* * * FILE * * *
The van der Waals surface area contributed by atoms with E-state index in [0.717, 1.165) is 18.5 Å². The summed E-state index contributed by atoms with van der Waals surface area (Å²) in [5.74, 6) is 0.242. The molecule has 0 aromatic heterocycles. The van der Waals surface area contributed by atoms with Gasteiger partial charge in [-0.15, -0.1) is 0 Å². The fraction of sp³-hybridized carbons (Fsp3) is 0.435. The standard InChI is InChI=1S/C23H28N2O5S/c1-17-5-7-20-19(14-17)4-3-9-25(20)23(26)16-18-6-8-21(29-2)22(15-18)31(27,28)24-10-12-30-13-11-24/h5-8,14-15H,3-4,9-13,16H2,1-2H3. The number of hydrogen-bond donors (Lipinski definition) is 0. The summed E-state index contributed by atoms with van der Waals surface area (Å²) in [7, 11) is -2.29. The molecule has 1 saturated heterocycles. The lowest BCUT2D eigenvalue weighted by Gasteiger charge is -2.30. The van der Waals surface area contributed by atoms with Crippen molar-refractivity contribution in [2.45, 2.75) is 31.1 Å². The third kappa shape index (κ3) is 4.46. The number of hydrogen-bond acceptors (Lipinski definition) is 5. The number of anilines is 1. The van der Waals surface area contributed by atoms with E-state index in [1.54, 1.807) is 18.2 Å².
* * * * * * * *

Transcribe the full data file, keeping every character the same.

The van der Waals surface area contributed by atoms with E-state index in [0.717, 1.165) is 18.5 Å². The summed E-state index contributed by atoms with van der Waals surface area (Å²) in [5.74, 6) is 0.242. The molecule has 0 aromatic heterocycles. The van der Waals surface area contributed by atoms with Gasteiger partial charge in [-0.15, -0.1) is 0 Å². The fraction of sp³-hybridized carbons (Fsp3) is 0.435. The standard InChI is InChI=1S/C23H28N2O5S/c1-17-5-7-20-19(14-17)4-3-9-25(20)23(26)16-18-6-8-21(29-2)22(15-18)31(27,28)24-10-12-30-13-11-24/h5-8,14-15H,3-4,9-13,16H2,1-2H3. The number of hydrogen-bond donors (Lipinski definition) is 0. The summed E-state index contributed by atoms with van der Waals surface area (Å²) in [7, 11) is -2.29. The molecule has 1 saturated heterocycles. The lowest BCUT2D eigenvalue weighted by Gasteiger charge is -2.30. The van der Waals surface area contributed by atoms with Crippen molar-refractivity contribution in [2.45, 2.75) is 31.1 Å². The third kappa shape index (κ3) is 4.46. The number of hydrogen-bond acceptors (Lipinski definition) is 5. The number of anilines is 1. The van der Waals surface area contributed by atoms with E-state index in [1.54, 1.807) is 18.2 Å².